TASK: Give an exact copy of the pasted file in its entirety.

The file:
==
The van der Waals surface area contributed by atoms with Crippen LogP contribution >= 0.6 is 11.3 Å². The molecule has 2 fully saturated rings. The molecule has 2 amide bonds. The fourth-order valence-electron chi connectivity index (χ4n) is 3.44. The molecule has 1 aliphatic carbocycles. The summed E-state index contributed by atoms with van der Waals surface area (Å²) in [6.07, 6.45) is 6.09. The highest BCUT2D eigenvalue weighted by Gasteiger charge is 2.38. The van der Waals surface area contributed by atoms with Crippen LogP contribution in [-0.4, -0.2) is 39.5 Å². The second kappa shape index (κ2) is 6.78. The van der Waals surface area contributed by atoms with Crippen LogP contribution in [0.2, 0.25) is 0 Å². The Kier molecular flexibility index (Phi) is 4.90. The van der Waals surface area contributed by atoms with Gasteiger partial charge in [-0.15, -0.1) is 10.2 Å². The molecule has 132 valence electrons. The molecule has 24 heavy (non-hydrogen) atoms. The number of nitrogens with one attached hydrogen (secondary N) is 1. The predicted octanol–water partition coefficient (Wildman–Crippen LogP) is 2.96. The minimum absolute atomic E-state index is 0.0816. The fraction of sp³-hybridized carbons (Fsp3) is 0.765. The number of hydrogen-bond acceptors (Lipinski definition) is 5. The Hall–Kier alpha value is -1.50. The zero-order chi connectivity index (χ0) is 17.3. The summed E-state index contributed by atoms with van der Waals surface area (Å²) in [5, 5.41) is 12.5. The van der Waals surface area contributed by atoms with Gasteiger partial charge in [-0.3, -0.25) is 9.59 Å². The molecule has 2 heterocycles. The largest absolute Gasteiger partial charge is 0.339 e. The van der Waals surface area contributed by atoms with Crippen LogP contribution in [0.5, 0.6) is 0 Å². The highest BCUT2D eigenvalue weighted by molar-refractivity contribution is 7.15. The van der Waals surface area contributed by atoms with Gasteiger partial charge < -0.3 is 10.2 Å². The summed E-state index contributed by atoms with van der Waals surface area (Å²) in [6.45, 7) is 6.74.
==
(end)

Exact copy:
The van der Waals surface area contributed by atoms with Crippen LogP contribution >= 0.6 is 11.3 Å². The molecule has 2 fully saturated rings. The molecule has 2 amide bonds. The fourth-order valence-electron chi connectivity index (χ4n) is 3.44. The molecule has 1 aliphatic carbocycles. The summed E-state index contributed by atoms with van der Waals surface area (Å²) in [6.07, 6.45) is 6.09. The highest BCUT2D eigenvalue weighted by Gasteiger charge is 2.38. The van der Waals surface area contributed by atoms with Crippen LogP contribution in [-0.4, -0.2) is 39.5 Å². The second kappa shape index (κ2) is 6.78. The van der Waals surface area contributed by atoms with Crippen LogP contribution in [0.2, 0.25) is 0 Å². The Kier molecular flexibility index (Phi) is 4.90. The van der Waals surface area contributed by atoms with Gasteiger partial charge in [-0.15, -0.1) is 10.2 Å². The molecule has 132 valence electrons. The molecule has 24 heavy (non-hydrogen) atoms. The number of nitrogens with one attached hydrogen (secondary N) is 1. The predicted octanol–water partition coefficient (Wildman–Crippen LogP) is 2.96. The minimum absolute atomic E-state index is 0.0816. The fraction of sp³-hybridized carbons (Fsp3) is 0.765. The number of hydrogen-bond acceptors (Lipinski definition) is 5. The Hall–Kier alpha value is -1.50. The zero-order chi connectivity index (χ0) is 17.3. The summed E-state index contributed by atoms with van der Waals surface area (Å²) in [5, 5.41) is 12.5. The van der Waals surface area contributed by atoms with Gasteiger partial charge in [-0.3, -0.25) is 9.59 Å². The molecule has 2 heterocycles. The largest absolute Gasteiger partial charge is 0.339 e. The van der Waals surface area contributed by atoms with Crippen LogP contribution in [0.5, 0.6) is 0 Å². The highest BCUT2D eigenvalue weighted by molar-refractivity contribution is 7.15. The van der Waals surface area contributed by atoms with Gasteiger partial charge < -0.3 is 10.2 Å². The summed E-state index contributed by atoms with van der Waals surface area (Å²) in [6.45, 7) is 6.74.